Skip to main content


HIS1100 : Evidence and Argument

  • Offered for Year: 2021/22
  • Module Leader(s): Dr Robert Dale
  • Demonstrator: Dr Luc Racaut
  • Lecturer: Dr Simon Mills, Dr Philip Garrett, Dr Katie East, Dr Anton Caruana Galizia, Dr Jen Kain, Dr Fergus Campbell, Dr Samiksha Sehrawat
  • Owning School: History, Classics and Archaeology
  • Teaching Location: Newcastle City Campus
Semester 1 Credit Value: 20
ECTS Credits: 10.0


Evidence and Argument is designed to prepare students for independent study at undergraduate level, and to introduce the basic skills of the historian’s craft to the student in a lively and accessible way. It will introduce students to what undergraduate level study and historical research entails and equip them with the skills to make the transition from school/college education to independent learning. The module seeks to achieve this in two ways.

First, the module is delivered through a series of online lectures and associated online mateirals which explains to students how to best approach their degree, whilst developing foundational skills in reading, research, arguing, referencing and writing that are intended to underpin their future intellectual development. By the end of the module, then, students will understand what the basic expectations upon undergraduate students are, what the fundamental disciplinary standards are, and have practiced applying those skills within the context of a particular historiographical debate.

Second, the module will foster and develop these key historical and study skills through the detailed study of a specific historical and historiographical debate, closely related to the field of research expertise of the individual seminar tutor. Alongside lectures (and replacement materials), students will experience small group teaching through seminars, which explore a particular debate over the Semester. Students will be given an introduction to the topic or theme by their seminar leader, and will then be guided through the development of the historical scholarship in that field over the course of the semester. In so doing students will learn how to read and analyse a key chapter and debate in the historiography and explore its role in establishing a historical debate. In subsequent weeks they will be introduced to, or asked to find, other journal articles, essays from edited volumes and monographs (books) that deal with the same topic, but which disagree with the initial article, approaches the topic from a different perspective, or advances the debate in other ways. Over the course of the semester students will learn how historical debates develop and arguments operate. Students will learn the differences between different forms of historical writing (books, articles, chapters), and how to find, use and reference them for their own purposes. These are understandings and skills that are central to the discipline of history, and that you will need to apply in all the rest of your history modules throughout your university career.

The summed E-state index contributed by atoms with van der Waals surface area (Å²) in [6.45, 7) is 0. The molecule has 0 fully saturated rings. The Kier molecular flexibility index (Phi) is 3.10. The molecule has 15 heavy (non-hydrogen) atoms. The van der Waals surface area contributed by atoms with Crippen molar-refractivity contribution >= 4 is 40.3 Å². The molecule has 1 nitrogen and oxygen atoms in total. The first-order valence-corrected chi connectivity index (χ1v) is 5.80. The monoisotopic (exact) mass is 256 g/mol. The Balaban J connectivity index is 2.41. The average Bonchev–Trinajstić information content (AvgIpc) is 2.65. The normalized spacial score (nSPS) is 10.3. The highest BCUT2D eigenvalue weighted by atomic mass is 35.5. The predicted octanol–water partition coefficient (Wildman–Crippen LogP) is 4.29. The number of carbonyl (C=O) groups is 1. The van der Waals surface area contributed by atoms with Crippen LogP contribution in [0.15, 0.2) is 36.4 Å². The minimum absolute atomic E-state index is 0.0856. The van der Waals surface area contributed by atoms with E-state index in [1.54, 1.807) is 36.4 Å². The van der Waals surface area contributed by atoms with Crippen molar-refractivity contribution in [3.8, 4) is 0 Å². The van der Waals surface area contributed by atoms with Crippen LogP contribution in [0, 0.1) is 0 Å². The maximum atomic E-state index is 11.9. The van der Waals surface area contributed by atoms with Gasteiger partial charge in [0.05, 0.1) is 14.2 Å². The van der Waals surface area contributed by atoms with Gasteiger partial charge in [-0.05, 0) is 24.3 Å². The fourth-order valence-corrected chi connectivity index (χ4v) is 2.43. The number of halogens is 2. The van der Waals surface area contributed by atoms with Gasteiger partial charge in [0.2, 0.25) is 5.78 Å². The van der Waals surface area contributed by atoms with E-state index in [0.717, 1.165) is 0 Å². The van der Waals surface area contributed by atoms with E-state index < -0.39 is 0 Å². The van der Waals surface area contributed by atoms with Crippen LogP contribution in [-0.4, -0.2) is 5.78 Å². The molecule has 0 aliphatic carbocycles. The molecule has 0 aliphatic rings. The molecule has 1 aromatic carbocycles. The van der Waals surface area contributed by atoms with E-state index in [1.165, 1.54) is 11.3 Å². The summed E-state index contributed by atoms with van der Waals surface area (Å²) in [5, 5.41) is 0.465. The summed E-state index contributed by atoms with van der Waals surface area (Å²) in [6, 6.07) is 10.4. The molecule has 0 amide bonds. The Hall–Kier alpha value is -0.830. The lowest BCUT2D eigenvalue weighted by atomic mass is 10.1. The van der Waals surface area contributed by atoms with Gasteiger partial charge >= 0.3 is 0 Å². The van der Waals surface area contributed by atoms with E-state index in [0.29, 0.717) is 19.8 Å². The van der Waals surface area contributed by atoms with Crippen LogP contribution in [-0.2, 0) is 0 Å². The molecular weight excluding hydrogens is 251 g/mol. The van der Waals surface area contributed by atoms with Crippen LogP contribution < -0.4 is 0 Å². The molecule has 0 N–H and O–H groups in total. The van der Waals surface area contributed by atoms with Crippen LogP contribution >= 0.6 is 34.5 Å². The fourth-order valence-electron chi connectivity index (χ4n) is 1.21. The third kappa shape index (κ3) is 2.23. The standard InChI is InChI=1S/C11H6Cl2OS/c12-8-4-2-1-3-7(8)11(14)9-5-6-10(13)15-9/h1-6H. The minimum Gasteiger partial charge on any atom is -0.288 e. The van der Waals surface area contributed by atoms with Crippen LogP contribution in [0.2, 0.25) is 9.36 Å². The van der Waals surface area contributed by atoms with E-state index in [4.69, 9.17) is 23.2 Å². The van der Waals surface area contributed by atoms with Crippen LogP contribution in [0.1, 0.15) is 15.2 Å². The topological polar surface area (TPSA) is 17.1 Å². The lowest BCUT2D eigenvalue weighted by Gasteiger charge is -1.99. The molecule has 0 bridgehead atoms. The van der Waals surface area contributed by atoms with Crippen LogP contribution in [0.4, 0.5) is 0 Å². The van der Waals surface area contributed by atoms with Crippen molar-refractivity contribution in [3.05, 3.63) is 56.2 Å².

By the end of the module you will therefore have built up a detailed understanding of one particular historical debate, but you will also have some understanding of how historical arguments and debates operate and of the skills involved in reading, analysing and commenting on a range of secondary sources. You should understand the differences between these types of source, and how to find, use and reference them for the purposes of your own research. These are understandings and skills that are central to the discipline of history, and that you will need to apply in all the rest of your history modules throughout your university career.

This module aims:
•       To develop the various research, reading, and writing skills required during a university career.
•       To introduce students to how lectures and small-group seminars operate.
•       To introduce students to a range of historical writing – including journal articles, monographs and essays from edited volumes – and to guide them in the reading and analysis of secondary sources.
•       To demonstrate the ways in which historical argument and debate operate within a specific historical context, but also more generally.
•       To develop technical skills in when, where and how referencing is required.

Outline Of Syllabus

Module topics covered may include the following:

Lecture Series (11 x one-hour lecture)
Lectures may include the following topics, which are offered as a indicative guide.
- Induction to the Module via a Module Talk
- How to read as an undergraduate – Methods of reading, why and how to read for undergraduate purposes, reading for argument.